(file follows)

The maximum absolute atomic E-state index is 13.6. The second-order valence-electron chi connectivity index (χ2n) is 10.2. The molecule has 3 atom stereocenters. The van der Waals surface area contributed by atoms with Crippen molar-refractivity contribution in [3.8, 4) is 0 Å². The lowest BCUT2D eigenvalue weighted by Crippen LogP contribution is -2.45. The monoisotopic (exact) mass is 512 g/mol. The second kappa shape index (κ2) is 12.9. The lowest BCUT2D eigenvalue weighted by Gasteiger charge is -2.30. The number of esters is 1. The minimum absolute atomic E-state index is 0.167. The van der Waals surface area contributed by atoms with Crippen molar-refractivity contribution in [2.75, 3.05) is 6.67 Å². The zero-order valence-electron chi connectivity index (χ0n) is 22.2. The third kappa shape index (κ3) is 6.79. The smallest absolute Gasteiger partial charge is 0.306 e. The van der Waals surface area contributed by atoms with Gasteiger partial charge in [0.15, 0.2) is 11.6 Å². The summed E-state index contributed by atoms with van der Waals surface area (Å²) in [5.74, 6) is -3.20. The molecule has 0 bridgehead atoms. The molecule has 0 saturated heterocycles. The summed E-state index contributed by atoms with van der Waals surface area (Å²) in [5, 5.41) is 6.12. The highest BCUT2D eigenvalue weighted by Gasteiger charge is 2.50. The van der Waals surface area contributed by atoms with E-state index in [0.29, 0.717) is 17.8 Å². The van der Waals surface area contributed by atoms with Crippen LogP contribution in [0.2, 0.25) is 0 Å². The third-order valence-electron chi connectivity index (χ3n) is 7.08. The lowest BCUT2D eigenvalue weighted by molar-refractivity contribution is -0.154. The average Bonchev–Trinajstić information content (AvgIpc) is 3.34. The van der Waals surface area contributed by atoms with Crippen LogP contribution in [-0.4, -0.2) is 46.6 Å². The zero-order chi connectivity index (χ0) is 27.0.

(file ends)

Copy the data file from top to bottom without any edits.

The maximum absolute atomic E-state index is 13.6. The second-order valence-electron chi connectivity index (χ2n) is 10.2. The molecule has 3 atom stereocenters. The van der Waals surface area contributed by atoms with Crippen molar-refractivity contribution in [3.8, 4) is 0 Å². The lowest BCUT2D eigenvalue weighted by Crippen LogP contribution is -2.45. The monoisotopic (exact) mass is 512 g/mol. The second kappa shape index (κ2) is 12.9. The lowest BCUT2D eigenvalue weighted by Gasteiger charge is -2.30. The number of esters is 1. The minimum absolute atomic E-state index is 0.167. The van der Waals surface area contributed by atoms with Crippen molar-refractivity contribution in [2.75, 3.05) is 6.67 Å². The zero-order valence-electron chi connectivity index (χ0n) is 22.2. The third kappa shape index (κ3) is 6.79. The smallest absolute Gasteiger partial charge is 0.306 e. The van der Waals surface area contributed by atoms with Gasteiger partial charge in [0.15, 0.2) is 11.6 Å². The summed E-state index contributed by atoms with van der Waals surface area (Å²) in [5.74, 6) is -3.20. The molecule has 0 bridgehead atoms. The molecule has 0 saturated heterocycles. The summed E-state index contributed by atoms with van der Waals surface area (Å²) in [5, 5.41) is 6.12. The highest BCUT2D eigenvalue weighted by Gasteiger charge is 2.50. The van der Waals surface area contributed by atoms with E-state index in [0.29, 0.717) is 17.8 Å². The van der Waals surface area contributed by atoms with Crippen LogP contribution in [0.2, 0.25) is 0 Å². The third-order valence-electron chi connectivity index (χ3n) is 7.08. The lowest BCUT2D eigenvalue weighted by molar-refractivity contribution is -0.154. The average Bonchev–Trinajstić information content (AvgIpc) is 3.34. The van der Waals surface area contributed by atoms with Crippen LogP contribution in [-0.4, -0.2) is 46.6 Å². The zero-order chi connectivity index (χ0) is 27.0.